Many people receive the nasty surprise of a retrenchment slip just before their companies close for the festive season.
If you are one of the people to find yourself in this situation, it is important to understand your rights under South African labour law. The Labour Relations Act – which includes the laws governing retrenchments - applies to all employers, workers, trade unions and employers’ organisations, except the National Defence Force, National Intelligence and South African Secret Service.
Our labour law is progressive and affords you a great deal of protection against unfair treatment at work. Your employer cannot arbitrarily retrench you at any time of the year without following due process. Before a company retrenches workers, it must explore alternatives to retrenchment. These may include offering you a job in another part of the business, cutting your hours back or offering voluntary retrenchment packages to the workforce.
There is a strict consultation process that employers must follow when they want to retrench employees. They must involve the affected employees, the workplace forum, and if there is one, the trade union or worker representative in these consultations.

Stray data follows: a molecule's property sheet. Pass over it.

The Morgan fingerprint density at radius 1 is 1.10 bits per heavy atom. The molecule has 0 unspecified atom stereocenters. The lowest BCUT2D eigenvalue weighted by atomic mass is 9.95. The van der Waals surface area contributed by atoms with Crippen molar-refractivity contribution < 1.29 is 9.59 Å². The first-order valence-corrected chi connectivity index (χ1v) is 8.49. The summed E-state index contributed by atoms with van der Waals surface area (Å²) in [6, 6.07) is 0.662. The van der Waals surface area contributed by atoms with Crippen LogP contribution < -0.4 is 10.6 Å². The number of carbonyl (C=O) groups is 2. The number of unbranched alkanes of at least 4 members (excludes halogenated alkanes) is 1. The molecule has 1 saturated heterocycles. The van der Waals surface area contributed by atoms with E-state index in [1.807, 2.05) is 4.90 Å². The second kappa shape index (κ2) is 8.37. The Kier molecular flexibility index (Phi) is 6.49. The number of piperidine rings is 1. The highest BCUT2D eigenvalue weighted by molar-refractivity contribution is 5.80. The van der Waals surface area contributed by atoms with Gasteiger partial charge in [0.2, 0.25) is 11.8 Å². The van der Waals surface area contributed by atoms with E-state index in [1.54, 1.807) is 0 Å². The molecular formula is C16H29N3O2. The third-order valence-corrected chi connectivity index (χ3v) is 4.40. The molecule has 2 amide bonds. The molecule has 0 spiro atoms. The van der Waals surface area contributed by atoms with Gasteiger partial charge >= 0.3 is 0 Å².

The employer and these consulting parties must agree on ways of avoiding or minimising retrenchments; changing the timing of retrenchment; and assisting workers to reduce the effects of retrenchment. They must also come to agreement about choosing which workers to retrench severance pay. The employer must confirm these details in writing. Should your employer break these rules, there are a number of ways that you can seek redress. If you’re a member of a trade union, your union leaders might give the employer notice of a strike action if union members are being treated unfairly or if the employer hasn’t followed the correct processes before issuing retrenchment notices.
Finally, if you believe your employer’s retrenchment procedure is unfair, you may apply to the Labour Court, within 30 days after the employer’s notice. If the Labour Court agrees, it will order the employer comply with a fair procedure, prevent it from retrenching workers, and order it to award compensation to a worker. Be warned that a party that has already given notice to strike may not refer the dispute to the Labour Court.
Economic conditions remain tight in South Africa, which means that many companies will be looking to reduce their workforces as they move into the next year. But there are rules that they need to follow when they do so. If they don’t, they are guilty of unfair dismissal and you are well within your rights to seek help from your union, the CCMA or the Labour Court to seek redress.